We're still months away from a possible launch of Apple's (NASDAQ:AAPL) latest iteration of its iOS, but some people close with Apple are already saying iOS 7 won't be the revolutionary operating system that some are hoping for. Apple is much more than its mobile operating system, but at a time when Apple's stock is waning so harshly, so the company could use a new OS to bring back some of its sparkle.
Building a new foundation
Earlier this week, BlackBerry CEO Thorsten Heins told the Australian Financial Review, "The rate of innovation is so high in our industry that if you don't innovate at that speed you can be replaced pretty quickly. The user interface on the iPhone, with all due respect for what this invention was all about, is now five years old ." While it's debatable how much the CEO of BlackBerry can speak on smartphone innovation, it is true that the user interface of iOS has, for the most part, stayed the same since 2007.
Obviously, big updates with each new version have come along, but with an iOS 7 launch looming this summer, many are hoping for a huge leap forward. But some people close to Apple have stressed that iOS 7 won't be the drastic change some may be anticipating. An iOS developer, Guy English, who's close with people at Apple, said this on well-known Apple blogger John Gruber's podcast, "Maybe iOS 8 will be interesting, but iOS 7 will be less of a leap than many people are hoping for." He went on to say, "... no matter how impressive iOS7 will be, it's not going to be the first iPhone ."
Skepticism like this is not completely unwarranted. Last year, Apple CEO Tim Cook fired the company's chief of iOS Scott Forstall after the Apple Map fiasco and installed Jonathan Ive, Apple's longtime hardware designer, and Craig Federighi. Although having fresh eyes working on iOS could eventually bring radical change to the mobile platform, this will take time. Ive and Federighi have only been in charge of the next iOS since October, which isn't much time to build a completely new OS from the ground up.
Why investors should care
A new iOS isn't technically a moneymaking product. It's baked into Apple's latest mobile devices and used as a selling point for the products. But investors shouldn't overlook how important Apple's mobile OS is to the iPad and iPhone. According to an IDC report in Q4 2012, developers prefer to make apps for iPads and iPhones over any other mobile platform.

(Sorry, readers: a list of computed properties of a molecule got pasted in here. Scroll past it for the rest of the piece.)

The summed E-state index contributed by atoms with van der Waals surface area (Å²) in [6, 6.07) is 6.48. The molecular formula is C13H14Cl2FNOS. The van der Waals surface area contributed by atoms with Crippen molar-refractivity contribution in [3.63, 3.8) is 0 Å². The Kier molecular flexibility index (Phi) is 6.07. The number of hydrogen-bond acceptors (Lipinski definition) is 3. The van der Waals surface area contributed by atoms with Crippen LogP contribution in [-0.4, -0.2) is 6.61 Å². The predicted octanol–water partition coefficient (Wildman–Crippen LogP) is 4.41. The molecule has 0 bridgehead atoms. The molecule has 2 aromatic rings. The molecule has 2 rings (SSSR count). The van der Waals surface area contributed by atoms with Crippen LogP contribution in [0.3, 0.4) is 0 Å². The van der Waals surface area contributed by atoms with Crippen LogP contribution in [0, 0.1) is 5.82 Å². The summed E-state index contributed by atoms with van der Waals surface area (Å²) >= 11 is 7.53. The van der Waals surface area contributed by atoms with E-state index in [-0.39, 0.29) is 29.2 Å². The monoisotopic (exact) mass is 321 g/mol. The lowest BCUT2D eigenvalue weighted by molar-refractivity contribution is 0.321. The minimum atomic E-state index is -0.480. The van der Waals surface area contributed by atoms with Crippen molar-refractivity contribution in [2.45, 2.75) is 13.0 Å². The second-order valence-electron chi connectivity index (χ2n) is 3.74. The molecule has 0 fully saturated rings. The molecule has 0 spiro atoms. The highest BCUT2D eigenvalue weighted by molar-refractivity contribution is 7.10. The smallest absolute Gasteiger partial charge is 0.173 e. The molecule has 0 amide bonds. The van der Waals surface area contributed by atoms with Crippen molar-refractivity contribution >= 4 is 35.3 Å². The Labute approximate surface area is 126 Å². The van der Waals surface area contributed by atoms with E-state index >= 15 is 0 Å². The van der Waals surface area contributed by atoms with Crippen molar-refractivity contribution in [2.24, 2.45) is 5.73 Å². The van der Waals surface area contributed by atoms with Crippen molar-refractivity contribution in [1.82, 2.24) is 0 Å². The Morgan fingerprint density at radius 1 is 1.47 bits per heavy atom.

This helps Apple get more apps into its Apps Store, or at least get them sooner. More apps, and better apps keep users tied into Apple's ecosystem and make them less likely to switch to another product.
As Android sales increase globally, iOS will continue to come under constant pressure to be better. Recently, The New York Times reported that Android tablets will overtake the iPad this year.
Shifts in the amount of Android tablets and phones in the market could certainly change developer's sentiment on iOS. Consumers don't necessarily chase what developers build for, but as Android tablets overtake iPads consumers may be more willing to use the Android platform for both their smartphone and tablets -- cutting into Apple's ecosystem.
Phil Schiller, Apple's senior vice president of worldwide marketing, said last week that the iPhone had higher customer satisfaction numbers than Android. His data came from Change Wave Research, which places the iPhone at 71% customer satisfaction and Android at 48% -- behind Windows Phone with 53 %.
But customer satisfaction can be a tricky measurement to track. When iOS 6 launched back in the fall, mobile OS research On Device found that customer satisfaction dropped from iOS 5 to iOS 6, an unusual trend when users upgrade to a new OS version (likely because of Apple Maps). At the same time, Android users who updated from Android 2 to Android 4 increased their customer satisfaction significantly.
A lackluster iOS won't spell doom
The disparity in customer satisfaction research makes it difficult to tell how customers truly feel, but if even some of the research on Apple's lower customer satisfaction is true, than significant upgrades to the current OS could boost consumer sentiment. Morgan Stanley's analyst Katy Huberty said on CNBC recently, "This [iPhone] 5S cycle this year will be about a killer feature that drives consumers increasingly to the platform, and that increases the value of those 500 million accounts ."
If that's true, than Apple investors could be very happy with the next iteration of the iPhone and iOS. But even if Apple doesn't release huge upgrades to its next version of iOS, it's unlikely that a mediocre OS upgrade this cycle will spell doom for the next iPhone update. What Apple really needs to do is build an iOS that leapfrogs Android features and causes consumers to think twice about switching away from their iPhone -- or give them reasons to come back.